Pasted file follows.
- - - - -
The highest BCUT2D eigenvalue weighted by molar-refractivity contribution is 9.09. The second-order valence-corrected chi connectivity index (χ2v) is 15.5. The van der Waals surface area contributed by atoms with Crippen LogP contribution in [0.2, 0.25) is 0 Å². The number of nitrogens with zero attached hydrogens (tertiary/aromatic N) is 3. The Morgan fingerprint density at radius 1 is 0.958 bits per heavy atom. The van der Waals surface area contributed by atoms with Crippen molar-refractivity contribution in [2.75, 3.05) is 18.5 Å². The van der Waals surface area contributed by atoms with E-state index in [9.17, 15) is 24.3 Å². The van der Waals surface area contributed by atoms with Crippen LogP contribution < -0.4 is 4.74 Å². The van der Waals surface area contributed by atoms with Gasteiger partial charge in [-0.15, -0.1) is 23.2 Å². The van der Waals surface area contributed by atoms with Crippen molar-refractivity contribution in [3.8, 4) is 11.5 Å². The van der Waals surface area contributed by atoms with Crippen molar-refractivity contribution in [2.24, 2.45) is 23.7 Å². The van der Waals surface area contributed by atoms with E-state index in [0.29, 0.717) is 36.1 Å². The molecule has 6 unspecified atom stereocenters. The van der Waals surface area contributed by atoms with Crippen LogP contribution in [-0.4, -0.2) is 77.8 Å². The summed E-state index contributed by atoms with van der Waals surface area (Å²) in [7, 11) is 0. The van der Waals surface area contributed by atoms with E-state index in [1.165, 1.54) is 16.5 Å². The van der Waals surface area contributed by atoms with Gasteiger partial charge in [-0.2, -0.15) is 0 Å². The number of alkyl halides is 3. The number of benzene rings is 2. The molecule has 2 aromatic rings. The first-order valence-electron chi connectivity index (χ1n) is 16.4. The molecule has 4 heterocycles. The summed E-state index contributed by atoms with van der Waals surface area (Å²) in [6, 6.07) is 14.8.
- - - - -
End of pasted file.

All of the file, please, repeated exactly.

The highest BCUT2D eigenvalue weighted by molar-refractivity contribution is 9.09. The second-order valence-corrected chi connectivity index (χ2v) is 15.5. The van der Waals surface area contributed by atoms with Crippen LogP contribution in [0.2, 0.25) is 0 Å². The number of nitrogens with zero attached hydrogens (tertiary/aromatic N) is 3. The Morgan fingerprint density at radius 1 is 0.958 bits per heavy atom. The van der Waals surface area contributed by atoms with Crippen molar-refractivity contribution in [2.75, 3.05) is 18.5 Å². The van der Waals surface area contributed by atoms with E-state index in [9.17, 15) is 24.3 Å². The van der Waals surface area contributed by atoms with Crippen LogP contribution < -0.4 is 4.74 Å². The van der Waals surface area contributed by atoms with Gasteiger partial charge in [-0.15, -0.1) is 23.2 Å². The van der Waals surface area contributed by atoms with Crippen molar-refractivity contribution in [3.8, 4) is 11.5 Å². The van der Waals surface area contributed by atoms with Crippen molar-refractivity contribution in [2.24, 2.45) is 23.7 Å². The van der Waals surface area contributed by atoms with E-state index in [0.29, 0.717) is 36.1 Å². The molecule has 6 unspecified atom stereocenters. The van der Waals surface area contributed by atoms with Crippen LogP contribution in [-0.4, -0.2) is 77.8 Å². The summed E-state index contributed by atoms with van der Waals surface area (Å²) in [7, 11) is 0. The van der Waals surface area contributed by atoms with E-state index in [1.165, 1.54) is 16.5 Å². The van der Waals surface area contributed by atoms with Gasteiger partial charge in [-0.2, -0.15) is 0 Å². The number of alkyl halides is 3. The number of benzene rings is 2. The molecule has 2 aromatic rings. The first-order valence-electron chi connectivity index (χ1n) is 16.4. The molecule has 4 heterocycles. The summed E-state index contributed by atoms with van der Waals surface area (Å²) in [6, 6.07) is 14.8.